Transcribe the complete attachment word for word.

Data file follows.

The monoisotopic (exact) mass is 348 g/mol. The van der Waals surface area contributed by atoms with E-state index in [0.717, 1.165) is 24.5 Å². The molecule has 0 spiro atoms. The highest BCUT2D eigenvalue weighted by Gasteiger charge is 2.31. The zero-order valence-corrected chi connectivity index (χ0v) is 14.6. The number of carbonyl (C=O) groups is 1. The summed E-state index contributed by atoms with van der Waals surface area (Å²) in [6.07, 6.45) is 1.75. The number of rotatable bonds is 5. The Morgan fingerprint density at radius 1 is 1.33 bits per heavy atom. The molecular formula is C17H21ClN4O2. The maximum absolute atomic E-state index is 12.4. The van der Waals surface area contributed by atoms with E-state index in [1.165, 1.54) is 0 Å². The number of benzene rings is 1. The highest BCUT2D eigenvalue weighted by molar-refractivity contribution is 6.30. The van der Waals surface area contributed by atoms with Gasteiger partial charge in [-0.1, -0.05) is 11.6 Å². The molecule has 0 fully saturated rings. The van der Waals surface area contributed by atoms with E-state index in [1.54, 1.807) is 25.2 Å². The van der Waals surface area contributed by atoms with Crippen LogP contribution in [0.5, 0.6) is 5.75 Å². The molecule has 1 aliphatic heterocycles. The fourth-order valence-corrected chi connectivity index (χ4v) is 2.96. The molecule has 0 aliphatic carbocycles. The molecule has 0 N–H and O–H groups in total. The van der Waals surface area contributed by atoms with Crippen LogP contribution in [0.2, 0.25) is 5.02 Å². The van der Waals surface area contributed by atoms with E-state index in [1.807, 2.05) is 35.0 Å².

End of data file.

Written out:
The monoisotopic (exact) mass is 348 g/mol. The van der Waals surface area contributed by atoms with E-state index in [0.717, 1.165) is 24.5 Å². The molecule has 0 spiro atoms. The highest BCUT2D eigenvalue weighted by Gasteiger charge is 2.31. The zero-order valence-corrected chi connectivity index (χ0v) is 14.6. The number of carbonyl (C=O) groups is 1. The summed E-state index contributed by atoms with van der Waals surface area (Å²) in [6.07, 6.45) is 1.75. The number of rotatable bonds is 5. The Morgan fingerprint density at radius 1 is 1.33 bits per heavy atom. The molecular formula is C17H21ClN4O2. The maximum absolute atomic E-state index is 12.4. The van der Waals surface area contributed by atoms with E-state index in [1.165, 1.54) is 0 Å². The number of benzene rings is 1. The highest BCUT2D eigenvalue weighted by molar-refractivity contribution is 6.30. The van der Waals surface area contributed by atoms with Gasteiger partial charge in [-0.1, -0.05) is 11.6 Å². The molecule has 0 fully saturated rings. The van der Waals surface area contributed by atoms with E-state index in [1.54, 1.807) is 25.2 Å². The van der Waals surface area contributed by atoms with Crippen LogP contribution in [0.5, 0.6) is 5.75 Å². The molecule has 1 aliphatic heterocycles. The fourth-order valence-corrected chi connectivity index (χ4v) is 2.96. The molecule has 0 aliphatic carbocycles. The molecule has 0 N–H and O–H groups in total. The van der Waals surface area contributed by atoms with Crippen LogP contribution in [0.2, 0.25) is 5.02 Å². The van der Waals surface area contributed by atoms with E-state index in [1.807, 2.05) is 35.0 Å².